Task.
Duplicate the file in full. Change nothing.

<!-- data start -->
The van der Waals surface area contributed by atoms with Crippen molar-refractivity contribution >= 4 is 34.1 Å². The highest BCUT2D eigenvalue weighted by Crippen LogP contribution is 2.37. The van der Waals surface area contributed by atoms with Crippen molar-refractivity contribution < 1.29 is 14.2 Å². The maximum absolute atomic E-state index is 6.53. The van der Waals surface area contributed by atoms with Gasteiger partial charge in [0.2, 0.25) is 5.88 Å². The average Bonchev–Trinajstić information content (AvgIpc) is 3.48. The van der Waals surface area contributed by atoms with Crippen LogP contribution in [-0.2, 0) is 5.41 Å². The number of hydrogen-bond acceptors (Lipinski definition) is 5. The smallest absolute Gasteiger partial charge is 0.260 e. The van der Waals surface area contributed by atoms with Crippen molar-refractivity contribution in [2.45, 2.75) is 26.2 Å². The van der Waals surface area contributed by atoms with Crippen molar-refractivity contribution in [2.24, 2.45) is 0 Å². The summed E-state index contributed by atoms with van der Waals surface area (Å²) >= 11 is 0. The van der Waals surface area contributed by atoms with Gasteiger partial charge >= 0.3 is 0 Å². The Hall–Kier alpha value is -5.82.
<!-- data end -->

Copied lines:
The van der Waals surface area contributed by atoms with Crippen molar-refractivity contribution >= 4 is 34.1 Å². The highest BCUT2D eigenvalue weighted by Crippen LogP contribution is 2.37. The van der Waals surface area contributed by atoms with Crippen molar-refractivity contribution < 1.29 is 14.2 Å². The maximum absolute atomic E-state index is 6.53. The van der Waals surface area contributed by atoms with Gasteiger partial charge in [0.2, 0.25) is 5.88 Å². The average Bonchev–Trinajstić information content (AvgIpc) is 3.48. The van der Waals surface area contributed by atoms with Crippen LogP contribution in [-0.2, 0) is 5.41 Å². The number of hydrogen-bond acceptors (Lipinski definition) is 5. The smallest absolute Gasteiger partial charge is 0.260 e. The van der Waals surface area contributed by atoms with Crippen molar-refractivity contribution in [2.45, 2.75) is 26.2 Å². The van der Waals surface area contributed by atoms with Crippen molar-refractivity contribution in [2.24, 2.45) is 0 Å². The summed E-state index contributed by atoms with van der Waals surface area (Å²) >= 11 is 0. The van der Waals surface area contributed by atoms with Gasteiger partial charge >= 0.3 is 0 Å². The Hall–Kier alpha value is -5.82.